I guess you’re working all the time in screen space, never in view space. Correct me if I’m wrong. Then, what this means (varying vec2 uv)? It’s that the view direction vector interpolated?

And here I get lost about reading directly from screen space.

// current fragment coords in screen space

vec3 ep = vec3(uv.xy,currentPixelDepth);

// get the depth of the occluder fragment

vec4 occluderFragment = texture2D(normalMap,se.xy);

Sorry if my post is so long, but this info will be helpful. Thanks in advance!

OscarAbout the normals, I read another time the post and I see you said in screen space

adminPost authorOh, sorry I didn’t add the vertex shader to this post. That will show you what you asked for.

fangHi! Thanks for sharing these helpful codes.

The second shader you posted is the optimized version, but the only difference from the first version I can see is that you squeezed some math expressions together into function parameters, so saving the use of several variables. Is there other optimizations I missed?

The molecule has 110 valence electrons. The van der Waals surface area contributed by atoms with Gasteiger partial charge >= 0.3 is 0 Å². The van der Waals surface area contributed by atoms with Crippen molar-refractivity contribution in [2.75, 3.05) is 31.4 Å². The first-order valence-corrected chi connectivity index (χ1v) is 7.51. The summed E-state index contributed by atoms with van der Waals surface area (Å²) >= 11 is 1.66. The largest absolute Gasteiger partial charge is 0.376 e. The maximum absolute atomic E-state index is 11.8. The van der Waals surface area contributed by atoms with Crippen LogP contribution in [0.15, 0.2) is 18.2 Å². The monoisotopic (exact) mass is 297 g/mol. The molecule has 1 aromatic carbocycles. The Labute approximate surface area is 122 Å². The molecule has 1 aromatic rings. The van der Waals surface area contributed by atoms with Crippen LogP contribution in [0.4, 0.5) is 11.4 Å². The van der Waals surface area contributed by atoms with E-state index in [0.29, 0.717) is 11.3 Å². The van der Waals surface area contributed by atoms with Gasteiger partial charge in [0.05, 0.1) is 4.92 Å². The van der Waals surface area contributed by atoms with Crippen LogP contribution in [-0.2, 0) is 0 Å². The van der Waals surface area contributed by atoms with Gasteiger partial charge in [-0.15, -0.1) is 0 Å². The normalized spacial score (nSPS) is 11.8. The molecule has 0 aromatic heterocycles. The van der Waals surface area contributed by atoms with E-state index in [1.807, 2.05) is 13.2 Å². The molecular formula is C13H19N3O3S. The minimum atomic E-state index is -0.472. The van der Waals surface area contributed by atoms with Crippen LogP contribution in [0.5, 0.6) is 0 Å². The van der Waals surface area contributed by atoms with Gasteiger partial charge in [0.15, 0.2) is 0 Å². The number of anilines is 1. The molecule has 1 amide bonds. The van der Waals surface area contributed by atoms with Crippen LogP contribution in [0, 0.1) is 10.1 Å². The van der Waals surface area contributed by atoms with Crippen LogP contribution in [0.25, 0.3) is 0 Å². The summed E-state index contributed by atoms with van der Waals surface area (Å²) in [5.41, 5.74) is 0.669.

I translated both versions into HLSL and found out the optimization I mentioned above does not decrease instruction slot number in the assembly codes, and both version renders very slowly (~12fps on my nVidia Quadro NVS 210S). Is it because my card is really that bad, or because I didn’t translate the codes correctly? Some performance benchmark information would be great. Thanks again!

fangPS.

My implementation in HLSL ended up in an assembly shader of as many as 346 instructions when sample ray number is 16. What’s your number?

adminPost authorI haven’t checked since I was more concerned about the real performance instead of number of instructions when doing this shader.

adminPost author– Then, when you read the normals from your normal map, why you don’t resize them from (0,1) to (-1,1) (That’s maybe some trick with GLSL?)

I don’t need to resize them since I save the normals in a float texture.